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The Cohan Rule

Individuals or business who have been audited by the Internal Revenue Service may be familiar with the Cohan rule.  The Cohan rule is based upon a court case that may allow a taxpayer an allowance for certain business deductions even if the taxpayer is unable to verify or substantiate certain expenses.  This article has been prepared by a tax attorney at the The McGuire Law Firm to provide additional information related to the Cohan Rule and IRS tax audits.  It is recommended you use this article for informational purposes only and discuss your facts and circumstances specifically with your tax attorney and other advisors.

The Internal Revenue Code requires that a taxpayer maintain certain records for the IRS to allow an expense or deductions.  When a taxpayer is being audited by the IRS, generally the taxpayer must show a receipt, invoice, cancelled check or like item for the IRS to allow the expense that is under audit.  If the taxpayer is unable to provide the necessary documentation, the IRS may disallow the expense or item.  Under the Cohn rule, the IRS or a court may allow a taxpayer reasonable amount of the deductions.  The key issue is, what is reasonable?

The Cohan rule was established through a Court of Appeals case in the Second Circuit in 1930.  Although, the court stated the taxpayer did not have adequate substantiation to verify expenses, the court held the board (IRS) should make an approximation.  In short, the court felt that it was reasonable for the taxpayer to have some reasonable business expenses, and should not be disallowed all deductions due to lack of records.  Thus, under the Cohan rule, a taxpayer can make an argument for an expense deduction to be allowed without proper documentation.

It is important to remember that the Cohan rule does not apply to all expenses.  For example, the Cohan rule does not apply to items whereby Internal Revenue Code Section 274(d) applies.  IRC 274(d) applies to travel expenses, entertainment expenses, gifts and other listed property, and taxpayer must comply with very strict verification rules for the IRS to allow a deduction.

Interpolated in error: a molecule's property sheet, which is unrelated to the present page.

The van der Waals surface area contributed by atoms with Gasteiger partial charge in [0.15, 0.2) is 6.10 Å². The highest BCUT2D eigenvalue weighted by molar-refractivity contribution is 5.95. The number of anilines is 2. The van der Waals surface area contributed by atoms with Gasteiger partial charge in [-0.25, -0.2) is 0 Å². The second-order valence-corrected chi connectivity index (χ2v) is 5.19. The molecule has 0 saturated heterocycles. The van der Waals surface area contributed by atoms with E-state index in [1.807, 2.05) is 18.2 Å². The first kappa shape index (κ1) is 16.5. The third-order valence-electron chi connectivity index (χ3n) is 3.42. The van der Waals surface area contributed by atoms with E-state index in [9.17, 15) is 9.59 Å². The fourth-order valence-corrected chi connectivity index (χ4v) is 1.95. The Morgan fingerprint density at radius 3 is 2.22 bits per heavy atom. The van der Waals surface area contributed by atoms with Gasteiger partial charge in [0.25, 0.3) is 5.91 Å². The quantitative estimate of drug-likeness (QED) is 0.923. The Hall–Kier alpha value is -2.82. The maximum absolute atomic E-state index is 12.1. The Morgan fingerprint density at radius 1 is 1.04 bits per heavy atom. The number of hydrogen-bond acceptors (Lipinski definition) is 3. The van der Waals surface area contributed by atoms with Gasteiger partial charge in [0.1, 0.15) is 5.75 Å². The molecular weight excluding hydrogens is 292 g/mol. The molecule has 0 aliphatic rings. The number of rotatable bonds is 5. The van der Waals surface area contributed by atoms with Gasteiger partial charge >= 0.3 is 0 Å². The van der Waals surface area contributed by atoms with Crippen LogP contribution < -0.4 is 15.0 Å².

One question that is often asked is, who has the burden of proof in a tax audit?  Generally, the taxpayer will have the burden of proof that they are entitled to the deduction and the additional tax proposed by the IRS is incorrect.  However, under Internal Revenue Code Section 7491(a), the burden of proof can switch to the IRS when the taxpayer produces credible evidence relating to factual issues, complies with requirements and verifies deductions, cooperates with reasonable requests by the IRS relating information, documents, interviews, meetings and maintains records under the Internal Revenue Code.

If you are being audited by the IRS, you may consider representation by a tax attorney.  You can speak with a tax attorney by contacting The McGuire Law Firm.

IRS Audit Tip On Mileage Deduction

If you take mileage as a deduction on your income tax return, the IRS audit tip below may help you.  Many individuals will claim mileage as a non-reimbursed employee expense on Form 2106, or if self-employed, on a Schedule C, or the deduction may even be stated on another business income tax return.  Most individuals know that to substantiate the mileage deduction they need to keep a mileage log stating where they drove, the total mileage and other information such as the business purpose for the travel.  What many individuals may not be aware of is that the IRS may also request them to verify the total mileage driven on their vehicle with third party records.  This issue is discussed below in greater detail.

Recently, I was involved with an individual income tax audit with a client over multiple periods of 1040 Schedule C (self-employed) filings.  The individual drove a decent amount in their business and had taken the mileage deduction on multiple vehicles that were used for business purposes.  The individual had maintained mileage logs for each vehicle and properly claimed the deduction on their schedule C.  During the audit, the IRS examiner requested that the individual obtain maintenance records to substantiate the total miles driven in each vehicle during the year.  This request was not to produce a mileage log of business miles driven, but records from oil changes and other maintenance records to show and verify the total number of miles, personal, business and commuting, over the course of the year.  For example, the examiner wanted to see the report from Grease Monkey stating the total mileage on the vehicle and be able to track and substantiate the mileage driven to see if the business miles claimed appeared reasonable and within the total mileage driven on the vehicle.

After the above incident, it is apparent the IRS is not only requiring a mileage log, but some form of 3rd party document to verify that the miles claimed are in line with the actual miles driven.  This being said, in addition to maintaining a mileage log, it is apparent that taxpayers taking the mileage deduction would be best served by maintaining all reports and maintenance records to verify their mileage.  Remember this the next time you take your car to the shop for an oil change or any repair!  It is probably best to even make a copy of the maintenance records and maintain the document with your mileage log and other tax related documents.  Tell your mechanic to keep the receipt clean!

John McGuire is a tax attorney and business attorney at The McGuire Law Firm.  Mr. McGuire’s practice focuses on tax issues before the IRS, tax planning, business transactions and tax implications to his individual and business clients.

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